The Embroidered Mirrors of Gujarat

Northwestern India is home to unique textiles that charm with their chromatic vibrance and their surfaces covered in tiny mirrors. Suf and Kharek, Paako Bharat, Megn Wal embroideries and the Rajput Sodha communities, fabrics by Rabari of Jamnagar, etc. All of these names sounds like exotic enchantments of distant lands.
They refer, though, to a variety of embroidery styles produced in the region of Gujarat, bordering Pakistan, that is generally grouped under the categories Kutch and Abla embroideries. These needlework techniques are practiced exclusively by women. They combine a large number of iridescent materials, gathering multicolored silk threads (rose, green, indigo, deep carmine), and adding peals and mirrors on a canvas or muslin base.
These textile works are very popular in the region, destined for quotidian use. They embellish the tunics and saris of women as well as bags and shoes, and also work their way into interior decoration as curtains and bed linens. In the Hindu and Muslim communities in Gujarat, embroidered banners called able torana and shish torana are hung over the entrances of homes to protect the foyers against malevolent spirits and the evil eye.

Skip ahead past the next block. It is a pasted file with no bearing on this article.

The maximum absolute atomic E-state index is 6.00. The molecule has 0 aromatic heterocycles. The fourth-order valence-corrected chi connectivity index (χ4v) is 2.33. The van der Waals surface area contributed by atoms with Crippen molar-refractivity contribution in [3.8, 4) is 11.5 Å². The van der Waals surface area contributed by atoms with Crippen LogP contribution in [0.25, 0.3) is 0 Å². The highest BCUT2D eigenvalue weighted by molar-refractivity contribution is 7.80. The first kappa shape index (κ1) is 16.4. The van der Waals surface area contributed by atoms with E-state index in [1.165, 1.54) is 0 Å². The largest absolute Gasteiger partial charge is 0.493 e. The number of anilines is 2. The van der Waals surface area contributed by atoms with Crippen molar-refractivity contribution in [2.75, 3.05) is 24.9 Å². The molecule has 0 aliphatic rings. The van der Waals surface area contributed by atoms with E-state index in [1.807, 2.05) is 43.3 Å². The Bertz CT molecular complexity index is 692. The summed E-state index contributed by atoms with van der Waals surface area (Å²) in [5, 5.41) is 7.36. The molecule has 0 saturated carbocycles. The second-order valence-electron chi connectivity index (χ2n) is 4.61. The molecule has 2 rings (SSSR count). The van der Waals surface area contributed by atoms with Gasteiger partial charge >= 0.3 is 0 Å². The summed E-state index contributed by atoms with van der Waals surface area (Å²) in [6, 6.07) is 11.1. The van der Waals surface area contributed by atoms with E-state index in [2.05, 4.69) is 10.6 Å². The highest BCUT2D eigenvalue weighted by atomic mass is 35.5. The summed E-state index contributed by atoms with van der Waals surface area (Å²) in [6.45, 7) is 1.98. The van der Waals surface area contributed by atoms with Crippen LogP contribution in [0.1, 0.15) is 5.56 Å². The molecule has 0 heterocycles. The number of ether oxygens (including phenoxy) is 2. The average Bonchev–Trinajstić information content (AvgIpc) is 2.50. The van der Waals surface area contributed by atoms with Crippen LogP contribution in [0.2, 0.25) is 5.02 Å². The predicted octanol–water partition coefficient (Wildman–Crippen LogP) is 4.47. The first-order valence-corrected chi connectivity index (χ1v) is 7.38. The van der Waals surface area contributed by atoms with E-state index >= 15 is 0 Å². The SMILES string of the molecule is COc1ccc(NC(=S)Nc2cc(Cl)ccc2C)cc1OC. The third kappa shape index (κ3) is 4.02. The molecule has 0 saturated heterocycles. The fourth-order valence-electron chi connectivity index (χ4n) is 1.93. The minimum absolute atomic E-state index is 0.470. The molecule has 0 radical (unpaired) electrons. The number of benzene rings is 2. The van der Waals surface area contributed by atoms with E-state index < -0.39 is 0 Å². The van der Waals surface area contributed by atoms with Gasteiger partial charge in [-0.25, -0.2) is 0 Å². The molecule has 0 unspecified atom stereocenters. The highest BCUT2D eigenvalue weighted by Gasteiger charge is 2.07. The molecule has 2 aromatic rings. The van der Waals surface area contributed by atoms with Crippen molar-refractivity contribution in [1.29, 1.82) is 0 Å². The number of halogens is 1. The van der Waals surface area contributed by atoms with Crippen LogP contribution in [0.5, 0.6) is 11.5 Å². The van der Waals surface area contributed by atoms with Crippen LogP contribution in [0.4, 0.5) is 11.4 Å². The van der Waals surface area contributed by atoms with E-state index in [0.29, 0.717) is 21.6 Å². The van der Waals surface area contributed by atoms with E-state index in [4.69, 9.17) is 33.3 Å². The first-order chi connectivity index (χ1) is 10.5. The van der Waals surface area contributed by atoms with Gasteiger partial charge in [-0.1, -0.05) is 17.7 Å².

The application of decorative mirrors called shisha is a technique originating in present-day Iran under the Mughal empire, before arriving in India in the 16th century. Initially women attached silver coins or minerals such as mica before moving on to blown glass handcut into small circles.
Today, embroiders make use of industrially produced glass mirrors of all sizes, cut by machine and placed on silver supports. The embroiders then affix these via needlepoint onto cotton supports, making notable use of the buttonhole stitch technique. The craftsmanship is passed from mothers to daughters, who learn from an early age how to compose their marriage trousseau. To see these shiny fabrics rich with bright accents plunges one into the diversity of local folk traditions alive and well in the lives of each embroiderer. For these women, embroidery remains a means of expression in and of itself, a way of affirming identity through festive decoration and freedom through color associations.